. . .

Almost all of WEDO's programs are produced by Mon-Yough area residents, so you can't fault the station for not carrying local content.

Of course, you might say that not many people want to hear polkas or health talk, but someone does, and that's a niche WEDO's hosts fill. WEDO's shows are real do-it-yourself citizen media, years before anyone had heard of the Internet or had a "blog," and if the programs sometimes sound a little bit "quaint" technically, well, most of the hosts are not professional broadcasters by trade.

From time to time, WEDO covers local events, and has aired things like debates between the candidates for mayor of McKeesport, or interviews from International Village. If the station isn't well known in the city and suburbs, chalk that up to limited resources, a limited broadcast schedule, and the difficulty of operating a stand-alone AM station when 80 percent of the audience has moved to FM.

Perhaps the current WEDO show that's most likely to attract a "mass audience" is the oldies block hosted by "Big Ray" Edwards from 2 to 4 p.m. Mondays through Fridays. (Another program with "mass appeal" is the daily Catholic Mass, which airs at 8 a.m., ha ha ha.)

. . .

No, WEDO doesn't stream its signal over the Internet, but it is available on a wireless device anywhere in the 412 area code.

In fact, WEDO receivers cost only a few dollars at any store, run for several days on flashlight batteries, provide instant access without buffering delays, and can be carried anywhere. They're called "radios."

So, this week, flip the "band" switch over to "AM" (you haven't done that in a while, have you?) and try tuning down to 810 once in a while. You might be surprised what you hear.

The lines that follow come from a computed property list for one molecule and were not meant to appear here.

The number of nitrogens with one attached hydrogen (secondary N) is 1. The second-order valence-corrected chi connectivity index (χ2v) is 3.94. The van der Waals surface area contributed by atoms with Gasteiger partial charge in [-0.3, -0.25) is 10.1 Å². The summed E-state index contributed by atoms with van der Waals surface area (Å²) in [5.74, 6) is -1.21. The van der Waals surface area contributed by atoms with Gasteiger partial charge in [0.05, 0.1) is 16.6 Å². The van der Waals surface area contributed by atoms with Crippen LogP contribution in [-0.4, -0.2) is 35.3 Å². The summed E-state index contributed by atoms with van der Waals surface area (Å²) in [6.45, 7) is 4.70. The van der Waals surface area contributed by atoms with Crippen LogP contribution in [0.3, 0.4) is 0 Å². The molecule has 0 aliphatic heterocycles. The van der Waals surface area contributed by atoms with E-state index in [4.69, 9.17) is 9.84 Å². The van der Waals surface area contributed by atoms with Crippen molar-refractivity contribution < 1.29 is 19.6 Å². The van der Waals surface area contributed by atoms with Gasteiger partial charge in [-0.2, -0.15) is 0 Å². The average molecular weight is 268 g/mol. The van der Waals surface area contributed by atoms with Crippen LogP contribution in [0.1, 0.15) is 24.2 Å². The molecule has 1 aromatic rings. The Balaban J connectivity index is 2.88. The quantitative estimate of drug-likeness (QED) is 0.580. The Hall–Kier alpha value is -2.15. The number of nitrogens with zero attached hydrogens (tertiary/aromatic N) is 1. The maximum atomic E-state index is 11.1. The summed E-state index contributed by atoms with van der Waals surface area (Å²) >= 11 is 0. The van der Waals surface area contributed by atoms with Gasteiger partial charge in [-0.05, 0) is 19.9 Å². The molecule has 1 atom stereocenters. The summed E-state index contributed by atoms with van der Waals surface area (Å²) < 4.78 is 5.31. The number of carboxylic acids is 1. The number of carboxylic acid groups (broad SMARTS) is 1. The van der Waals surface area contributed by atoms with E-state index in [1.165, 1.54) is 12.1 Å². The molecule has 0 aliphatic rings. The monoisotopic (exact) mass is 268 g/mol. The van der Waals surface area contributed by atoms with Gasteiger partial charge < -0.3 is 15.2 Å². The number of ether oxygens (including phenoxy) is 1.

. . .

(Tomorrow: The long, winding history of the 1360 spot in McKeesport)

Your Comments are Welcome!

Wheeling, current population under 40,000 (but larger than Our Fair City), still has (for now) WWVA, AM 1170. Legend has it that Pittsburgh could have had more than one 50,000-watt fulltimer when all stations in North America were shifted to new frequencies on the eve of World War II, but the only company that seemed to think that necessary was Westinghouse and KDKA.
Does it matter - January 14, 2008

When you write that “In fact, WEDO receivers cost only a few dollars at any store…” you mean except for that national chain of stores whose name includes the word which is synonomous with receiver?
Bulldog - January 14, 2008

Heh heh heh. :-)

Actually, almost any retail store — Target, Wal-Mart, Kmart, Sears, Dollar General, Family Dollar — should have a selection of reasonably priced interfaces for receiving WEDO.

Kmart has one that starts at $7.99 (I’m sure you get what you pay for, of course):

But as for the retail chain you mentioned, it’ll be a cold day in Hell before I buy anything from them.

By the way, I would up buying my brother a Uniden Bearcat BC340CRS scanner radio … it receives AM, FM, police/fire/911 calls, CB, and weather band, and it has a built-in clock radio.

It finally arrived last week, and it’s a pretty slick little unit, especially for the price:

I might buy one for myself.
Webmaster - January 14, 2008